What's That Bug? does not endorse extermination

Oddities from around the globe
Hi,
I just stumbled across your site and it looks like a useful resource. In fact at the moment I’m aiming to create my own site with species lists, photos and profiles for species from parts of the world I’ve visited. I’m particularly keen on finding information on species I haven’t been able to track down on the internet, since there’s a good chance others will have the same difficulty and my site could prove helpful to them. I’ve collected a fair few photos of unidentifiable insects and arachnids over the years, so I’m afraid this could take several e-mails. First up: An unusual net-casting spider from Mt Spec, Paluma Range National Park, in the Australian Wet Tropics. I’m afraid it’s not the world’s best photo, but the rounded body is unlike any net caster I’ve been able to find information on. Next: A brown huntsman spider (genus Heteropoda), also from the Wet Tropics (further north, in Babinda). Is this photo good enough to allow identification to species level? 3. A dragonfly from Queensland, near the Basalt River. There are more dragonflies to come, I’m afraid – this is the group I’ve had most trouble identifying. More to come. Thanks for bearing with me!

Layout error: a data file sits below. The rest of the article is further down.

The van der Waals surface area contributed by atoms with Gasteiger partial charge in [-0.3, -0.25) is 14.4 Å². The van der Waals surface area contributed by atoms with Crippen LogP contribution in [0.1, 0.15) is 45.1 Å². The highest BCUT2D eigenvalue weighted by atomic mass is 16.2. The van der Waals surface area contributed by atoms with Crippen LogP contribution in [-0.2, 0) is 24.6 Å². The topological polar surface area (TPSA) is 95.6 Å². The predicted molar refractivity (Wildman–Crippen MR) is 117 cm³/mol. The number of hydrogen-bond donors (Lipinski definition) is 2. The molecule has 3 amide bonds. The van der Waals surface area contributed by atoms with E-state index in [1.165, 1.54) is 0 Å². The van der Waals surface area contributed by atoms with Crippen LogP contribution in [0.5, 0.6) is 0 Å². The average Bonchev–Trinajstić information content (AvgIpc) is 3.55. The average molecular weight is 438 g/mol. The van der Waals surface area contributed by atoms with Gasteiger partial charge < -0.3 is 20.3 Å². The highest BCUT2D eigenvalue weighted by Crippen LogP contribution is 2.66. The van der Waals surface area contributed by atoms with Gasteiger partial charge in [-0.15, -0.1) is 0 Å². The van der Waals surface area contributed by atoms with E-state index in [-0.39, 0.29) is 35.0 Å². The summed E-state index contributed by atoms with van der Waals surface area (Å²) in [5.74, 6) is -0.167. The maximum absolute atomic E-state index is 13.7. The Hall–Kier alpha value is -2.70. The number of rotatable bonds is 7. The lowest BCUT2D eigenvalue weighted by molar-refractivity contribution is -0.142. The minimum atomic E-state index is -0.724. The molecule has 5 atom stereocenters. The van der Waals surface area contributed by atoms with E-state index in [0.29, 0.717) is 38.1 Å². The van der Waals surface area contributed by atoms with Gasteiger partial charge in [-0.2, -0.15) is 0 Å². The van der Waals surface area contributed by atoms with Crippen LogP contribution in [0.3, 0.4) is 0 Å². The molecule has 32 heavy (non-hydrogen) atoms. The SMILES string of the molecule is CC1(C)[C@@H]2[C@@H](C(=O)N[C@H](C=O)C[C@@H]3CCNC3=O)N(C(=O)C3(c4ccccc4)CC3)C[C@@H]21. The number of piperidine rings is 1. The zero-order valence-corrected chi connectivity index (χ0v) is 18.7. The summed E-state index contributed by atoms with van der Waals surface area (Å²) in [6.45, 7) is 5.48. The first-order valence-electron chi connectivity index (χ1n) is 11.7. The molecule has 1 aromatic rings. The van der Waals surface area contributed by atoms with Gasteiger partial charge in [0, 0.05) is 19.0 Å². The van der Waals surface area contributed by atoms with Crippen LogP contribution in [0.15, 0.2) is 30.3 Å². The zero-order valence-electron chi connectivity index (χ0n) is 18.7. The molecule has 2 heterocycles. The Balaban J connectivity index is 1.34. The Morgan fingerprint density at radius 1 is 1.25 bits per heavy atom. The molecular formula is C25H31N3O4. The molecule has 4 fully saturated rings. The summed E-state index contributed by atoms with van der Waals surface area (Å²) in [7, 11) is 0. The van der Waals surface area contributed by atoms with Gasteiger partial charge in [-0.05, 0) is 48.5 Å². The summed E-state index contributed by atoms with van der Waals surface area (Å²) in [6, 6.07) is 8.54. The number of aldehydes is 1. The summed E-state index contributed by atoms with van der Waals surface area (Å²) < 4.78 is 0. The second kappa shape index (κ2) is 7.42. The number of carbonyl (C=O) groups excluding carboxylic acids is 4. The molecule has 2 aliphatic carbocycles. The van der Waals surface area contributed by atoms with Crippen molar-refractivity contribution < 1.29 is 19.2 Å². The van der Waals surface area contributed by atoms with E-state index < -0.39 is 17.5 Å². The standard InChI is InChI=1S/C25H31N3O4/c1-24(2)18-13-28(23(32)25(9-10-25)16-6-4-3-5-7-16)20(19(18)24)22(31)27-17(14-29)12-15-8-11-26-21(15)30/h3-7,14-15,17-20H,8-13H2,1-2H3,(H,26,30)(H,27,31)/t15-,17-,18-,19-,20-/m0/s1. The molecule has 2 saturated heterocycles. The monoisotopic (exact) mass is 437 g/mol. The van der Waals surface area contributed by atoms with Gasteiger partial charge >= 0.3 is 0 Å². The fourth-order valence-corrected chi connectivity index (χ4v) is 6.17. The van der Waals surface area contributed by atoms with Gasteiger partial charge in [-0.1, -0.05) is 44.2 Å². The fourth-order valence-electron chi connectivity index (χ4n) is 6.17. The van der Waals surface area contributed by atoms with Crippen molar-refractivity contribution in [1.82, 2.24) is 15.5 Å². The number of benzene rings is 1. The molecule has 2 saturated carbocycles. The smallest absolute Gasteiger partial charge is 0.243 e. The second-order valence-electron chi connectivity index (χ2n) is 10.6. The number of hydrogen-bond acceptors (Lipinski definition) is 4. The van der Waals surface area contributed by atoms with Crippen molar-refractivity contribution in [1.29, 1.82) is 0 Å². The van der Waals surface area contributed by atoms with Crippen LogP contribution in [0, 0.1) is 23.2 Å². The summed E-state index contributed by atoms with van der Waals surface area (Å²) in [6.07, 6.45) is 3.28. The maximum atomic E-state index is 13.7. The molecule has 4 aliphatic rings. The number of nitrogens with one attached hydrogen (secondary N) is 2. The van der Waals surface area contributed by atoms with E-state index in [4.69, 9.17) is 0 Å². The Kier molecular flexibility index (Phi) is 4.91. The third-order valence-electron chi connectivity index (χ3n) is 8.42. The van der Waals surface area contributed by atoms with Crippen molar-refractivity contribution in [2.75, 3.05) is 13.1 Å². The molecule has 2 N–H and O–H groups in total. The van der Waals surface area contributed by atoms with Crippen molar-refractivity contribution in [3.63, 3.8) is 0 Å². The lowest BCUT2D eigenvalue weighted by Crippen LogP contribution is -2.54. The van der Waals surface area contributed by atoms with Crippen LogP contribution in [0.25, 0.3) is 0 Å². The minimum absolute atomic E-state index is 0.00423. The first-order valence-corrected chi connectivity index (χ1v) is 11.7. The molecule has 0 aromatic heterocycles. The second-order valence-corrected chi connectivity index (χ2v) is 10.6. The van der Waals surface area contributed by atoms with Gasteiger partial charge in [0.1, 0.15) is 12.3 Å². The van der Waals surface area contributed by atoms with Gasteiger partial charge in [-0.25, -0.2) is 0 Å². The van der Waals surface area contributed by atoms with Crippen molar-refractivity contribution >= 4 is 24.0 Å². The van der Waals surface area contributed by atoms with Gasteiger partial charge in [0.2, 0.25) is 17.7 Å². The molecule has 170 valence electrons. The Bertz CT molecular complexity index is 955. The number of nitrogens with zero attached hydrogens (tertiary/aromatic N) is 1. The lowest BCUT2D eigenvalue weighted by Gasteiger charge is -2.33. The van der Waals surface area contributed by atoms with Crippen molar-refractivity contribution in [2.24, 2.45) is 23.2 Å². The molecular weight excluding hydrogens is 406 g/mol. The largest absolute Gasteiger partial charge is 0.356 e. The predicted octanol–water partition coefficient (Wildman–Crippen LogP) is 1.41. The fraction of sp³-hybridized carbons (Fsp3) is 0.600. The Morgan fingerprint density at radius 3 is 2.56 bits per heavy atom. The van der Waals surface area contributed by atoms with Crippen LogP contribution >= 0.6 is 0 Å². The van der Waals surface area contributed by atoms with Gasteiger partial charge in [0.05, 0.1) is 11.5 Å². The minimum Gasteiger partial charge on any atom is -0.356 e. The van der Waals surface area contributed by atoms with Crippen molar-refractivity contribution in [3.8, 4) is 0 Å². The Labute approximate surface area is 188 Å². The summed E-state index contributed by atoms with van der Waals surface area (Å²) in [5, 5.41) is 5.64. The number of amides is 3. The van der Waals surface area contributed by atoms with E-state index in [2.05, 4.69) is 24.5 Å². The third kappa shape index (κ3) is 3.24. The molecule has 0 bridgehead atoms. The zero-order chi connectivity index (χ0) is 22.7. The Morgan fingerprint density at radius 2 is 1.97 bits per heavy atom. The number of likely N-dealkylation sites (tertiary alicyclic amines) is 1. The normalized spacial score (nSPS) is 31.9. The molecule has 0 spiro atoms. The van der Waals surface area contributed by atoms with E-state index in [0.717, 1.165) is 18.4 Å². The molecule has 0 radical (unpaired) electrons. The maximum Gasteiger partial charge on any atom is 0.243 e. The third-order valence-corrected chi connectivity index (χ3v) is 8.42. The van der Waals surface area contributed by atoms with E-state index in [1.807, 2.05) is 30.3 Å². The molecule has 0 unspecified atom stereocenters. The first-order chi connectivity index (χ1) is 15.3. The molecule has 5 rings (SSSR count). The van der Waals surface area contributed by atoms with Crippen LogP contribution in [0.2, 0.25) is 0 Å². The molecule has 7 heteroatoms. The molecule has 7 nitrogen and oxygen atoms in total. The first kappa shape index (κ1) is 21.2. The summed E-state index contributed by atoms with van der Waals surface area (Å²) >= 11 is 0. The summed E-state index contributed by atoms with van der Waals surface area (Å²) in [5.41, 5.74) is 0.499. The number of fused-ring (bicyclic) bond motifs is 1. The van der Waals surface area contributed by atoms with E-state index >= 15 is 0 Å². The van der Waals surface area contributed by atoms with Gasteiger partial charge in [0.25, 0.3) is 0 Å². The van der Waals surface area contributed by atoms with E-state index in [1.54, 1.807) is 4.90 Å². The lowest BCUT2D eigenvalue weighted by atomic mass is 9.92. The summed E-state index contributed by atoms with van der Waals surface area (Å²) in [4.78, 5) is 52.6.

Phil Bowles

Hi Phil,
You have overwhelmed us with the quantity of critters you want us to identify. Sadly, our identification capabilities do not extend into exotic tropical locations. We are thrilled to post your Net Casting Spider photo as we have one on our site, sans net. Dragonflies often give us problems as well. We encourage you to set up your own site and we will gladly provide a link when you do.

What's That Bug? does not endorse extermination